February 2, 2009  ·  Lessig

The New York Times has an excellent piece about the Daschle debacle. It points to the fundamental point missed by the obsession with whether the former Senator(‘s accountant) made an error in calculating his tax: The real problem is not people who can’t understand and follow tax rules (i.e., all of us, at least on the understanding part). It is a system in which former Members can trade their status as former Members for millions of dollars.

This system is an economy. It only works if those being paid millions deliver millions (plus something) in value in return. And as the business model of being a public servant more and more becomes the business of becoming a well-paid ex-public servant, public servants within the system will do whatever they can to make this economy work. Think of it as a political life insurance policy — paid out when your public political life ends.

Daschle, of course, is the most innocent in this guilty system. His plan was to serve the public as long as he possibly could. The voters in South Dakota terminated that plan. His desire is to return to public service, working on a set of issues that he feels passionate about. Indeed, issues he actually knows something about. So no doubt, he is a good soul in a bad system.

But his goodness doesn’t inoculate the system. And the system is why no one should count on real CHANGE till it, the system, gets changed.

  • http://www.socialsecuritybullshit.com Steve Baba

    “Daschle, of course, is the most innocent in this guilty system” I think you missed a few million dollars. Not saying one needs a virgin from the pure city of Chicago, but don’t get in bed with a whore:

    Daschle earned $220,000 from health care industry
    By DOUGLASS K. DANIEL – 14 hours ago

    WASHINGTON (AP) — Tom Daschle collected nearly a quarter of a million dollars in fees in the last two years speaking to leaders of the industry President Barack Obama wants him to reform as the administration’s health secretary.

    That was just a portion of the more than $5.2 million the former South Dakota senator earned as he advised insurers and hospitals and worked in other industries — real estate, energy and telecommunications among them, according to a financial statement filed with the Office of Government Ethics.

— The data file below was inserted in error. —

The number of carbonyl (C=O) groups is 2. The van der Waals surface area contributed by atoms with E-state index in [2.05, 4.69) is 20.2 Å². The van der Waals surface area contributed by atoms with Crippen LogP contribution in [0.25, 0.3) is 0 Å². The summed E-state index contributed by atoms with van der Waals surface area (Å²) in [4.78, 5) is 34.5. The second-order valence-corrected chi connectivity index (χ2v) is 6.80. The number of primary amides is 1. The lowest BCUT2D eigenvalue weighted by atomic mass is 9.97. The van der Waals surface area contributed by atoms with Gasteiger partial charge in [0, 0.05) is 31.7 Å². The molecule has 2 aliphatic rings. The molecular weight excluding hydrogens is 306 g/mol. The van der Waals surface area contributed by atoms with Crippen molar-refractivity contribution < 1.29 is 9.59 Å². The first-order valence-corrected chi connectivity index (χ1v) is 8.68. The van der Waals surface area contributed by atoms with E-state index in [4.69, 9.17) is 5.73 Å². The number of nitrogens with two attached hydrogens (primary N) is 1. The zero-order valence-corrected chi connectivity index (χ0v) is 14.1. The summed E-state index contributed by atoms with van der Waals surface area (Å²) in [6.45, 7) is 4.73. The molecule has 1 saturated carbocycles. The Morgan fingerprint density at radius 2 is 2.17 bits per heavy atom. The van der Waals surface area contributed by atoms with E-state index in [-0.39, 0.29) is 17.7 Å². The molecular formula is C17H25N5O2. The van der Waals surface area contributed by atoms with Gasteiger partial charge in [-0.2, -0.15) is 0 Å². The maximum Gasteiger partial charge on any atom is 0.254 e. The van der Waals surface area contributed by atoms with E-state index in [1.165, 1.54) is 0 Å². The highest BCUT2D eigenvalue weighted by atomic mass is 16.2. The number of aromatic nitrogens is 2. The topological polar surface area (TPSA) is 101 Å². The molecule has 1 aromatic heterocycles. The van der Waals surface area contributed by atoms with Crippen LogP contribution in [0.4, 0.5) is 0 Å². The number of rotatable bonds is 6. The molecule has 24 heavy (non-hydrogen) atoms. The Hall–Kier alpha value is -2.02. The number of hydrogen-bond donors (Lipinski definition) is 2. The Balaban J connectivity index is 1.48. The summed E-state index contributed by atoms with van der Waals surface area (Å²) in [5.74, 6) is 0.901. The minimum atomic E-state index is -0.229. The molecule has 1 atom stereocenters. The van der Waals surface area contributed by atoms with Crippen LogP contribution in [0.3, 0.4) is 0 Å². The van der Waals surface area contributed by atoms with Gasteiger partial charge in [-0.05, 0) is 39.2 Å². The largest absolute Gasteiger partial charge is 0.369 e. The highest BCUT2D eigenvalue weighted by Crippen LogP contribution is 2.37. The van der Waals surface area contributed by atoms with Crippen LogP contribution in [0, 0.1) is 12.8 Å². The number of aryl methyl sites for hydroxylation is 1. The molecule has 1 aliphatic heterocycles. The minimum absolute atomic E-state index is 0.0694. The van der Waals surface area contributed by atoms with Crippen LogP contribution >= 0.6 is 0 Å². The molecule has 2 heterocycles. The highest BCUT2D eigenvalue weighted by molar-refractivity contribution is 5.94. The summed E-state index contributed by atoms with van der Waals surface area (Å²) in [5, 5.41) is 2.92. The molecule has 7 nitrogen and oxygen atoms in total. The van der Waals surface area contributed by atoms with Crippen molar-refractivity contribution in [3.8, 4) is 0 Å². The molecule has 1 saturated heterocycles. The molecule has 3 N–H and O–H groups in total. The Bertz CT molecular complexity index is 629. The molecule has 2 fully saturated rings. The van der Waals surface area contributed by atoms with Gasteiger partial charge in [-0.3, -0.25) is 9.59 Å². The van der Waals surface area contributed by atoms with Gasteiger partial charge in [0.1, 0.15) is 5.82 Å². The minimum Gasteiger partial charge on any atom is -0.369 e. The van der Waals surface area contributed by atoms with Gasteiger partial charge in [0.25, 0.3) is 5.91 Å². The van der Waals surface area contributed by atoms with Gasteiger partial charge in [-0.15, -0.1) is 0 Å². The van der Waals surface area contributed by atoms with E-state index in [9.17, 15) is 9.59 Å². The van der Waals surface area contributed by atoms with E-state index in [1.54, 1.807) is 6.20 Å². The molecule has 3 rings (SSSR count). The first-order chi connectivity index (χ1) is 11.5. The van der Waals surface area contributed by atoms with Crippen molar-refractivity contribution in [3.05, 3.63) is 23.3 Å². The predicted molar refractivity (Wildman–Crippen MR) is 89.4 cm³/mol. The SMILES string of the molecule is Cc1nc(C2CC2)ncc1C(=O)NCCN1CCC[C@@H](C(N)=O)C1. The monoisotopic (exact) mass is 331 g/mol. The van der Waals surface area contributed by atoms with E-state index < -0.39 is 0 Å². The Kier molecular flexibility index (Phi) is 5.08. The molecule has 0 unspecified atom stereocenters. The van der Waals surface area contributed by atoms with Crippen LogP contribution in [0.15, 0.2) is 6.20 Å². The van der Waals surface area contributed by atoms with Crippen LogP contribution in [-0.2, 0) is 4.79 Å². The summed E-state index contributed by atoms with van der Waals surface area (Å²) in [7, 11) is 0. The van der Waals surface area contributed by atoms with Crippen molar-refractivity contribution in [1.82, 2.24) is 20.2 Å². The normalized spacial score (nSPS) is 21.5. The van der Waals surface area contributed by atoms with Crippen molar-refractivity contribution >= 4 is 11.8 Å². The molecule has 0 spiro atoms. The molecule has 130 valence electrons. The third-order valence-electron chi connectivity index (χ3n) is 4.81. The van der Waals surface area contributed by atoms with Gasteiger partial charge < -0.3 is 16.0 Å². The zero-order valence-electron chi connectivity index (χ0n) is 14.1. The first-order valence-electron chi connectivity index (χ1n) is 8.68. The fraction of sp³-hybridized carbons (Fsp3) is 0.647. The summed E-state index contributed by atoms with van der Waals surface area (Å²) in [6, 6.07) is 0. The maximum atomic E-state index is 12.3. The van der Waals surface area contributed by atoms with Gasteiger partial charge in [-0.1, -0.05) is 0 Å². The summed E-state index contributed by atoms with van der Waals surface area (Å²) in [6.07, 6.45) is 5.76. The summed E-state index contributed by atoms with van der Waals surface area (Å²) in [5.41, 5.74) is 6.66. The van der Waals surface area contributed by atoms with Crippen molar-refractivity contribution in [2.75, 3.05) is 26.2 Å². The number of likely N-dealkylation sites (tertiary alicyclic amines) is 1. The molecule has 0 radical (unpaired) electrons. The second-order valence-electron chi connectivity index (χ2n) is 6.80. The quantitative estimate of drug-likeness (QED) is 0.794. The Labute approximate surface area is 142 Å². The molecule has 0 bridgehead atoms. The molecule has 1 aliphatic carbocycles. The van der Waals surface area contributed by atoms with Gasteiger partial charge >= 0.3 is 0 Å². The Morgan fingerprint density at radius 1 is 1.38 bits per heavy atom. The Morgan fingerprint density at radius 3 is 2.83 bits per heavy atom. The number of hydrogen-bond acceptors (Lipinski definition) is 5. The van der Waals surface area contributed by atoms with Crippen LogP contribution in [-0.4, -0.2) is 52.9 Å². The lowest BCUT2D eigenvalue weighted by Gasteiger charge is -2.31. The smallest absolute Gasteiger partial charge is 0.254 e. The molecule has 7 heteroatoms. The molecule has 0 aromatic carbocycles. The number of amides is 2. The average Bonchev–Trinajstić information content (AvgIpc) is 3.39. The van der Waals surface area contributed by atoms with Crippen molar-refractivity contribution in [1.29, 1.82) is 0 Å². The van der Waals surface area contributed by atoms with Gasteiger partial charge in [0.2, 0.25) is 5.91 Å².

http://www.google.com/hostednews/ap/article/ALeqM5hKcJEw8d1rCegiLNxA85ewoJyqBgD9633R3G0

  • http://www.socialsecuritybullshit.com Steve Baba

    Wasn’t Daschele either receiving a $100,000+ pension for his congressal/senate service or voluntary defered his pension to receive more later in life while he was whoring himself out for millions???

    I would suggest either giving up the reform hat and becoming a Democratic partisan which is more in line with a lawyers retorical skills or vice versa.

  • http://www.visual-meme.com Steve

    The difficulty is that it largely makes good sense for congress critters to become lobbyists after their public service because they are the best positioned to understand the system and to get things accomplished. In many cases, it’s a good thing that legislators do this, but the potential for corruption is, of course, quite obvious. Unfortunately there’s little we can really do about it. Sure you could ban somebody from joining a lobbying organization for a couple years, or what have you, but it doesn’t mean the lobbyists couldn’t make a commitment to a job two years down the line for a job well done.

    This, incidentally, is why I have a strong interest in publicly financed elections. It can do little about the potential quid pro quos that a congress critter plans for their retirement from office. But what it does do is free up legislators from having to spend most of their time raising money so they can focus on actually creating decent legislation. This would help get lobbyists and think tanks out of the business of writing legislation and put it back into the hands of the people we elected in the first place.

  • Gary

    “Daschle, of course, is the most innocent in this guilty system. His plan was to serve the public as long as he possibly could. “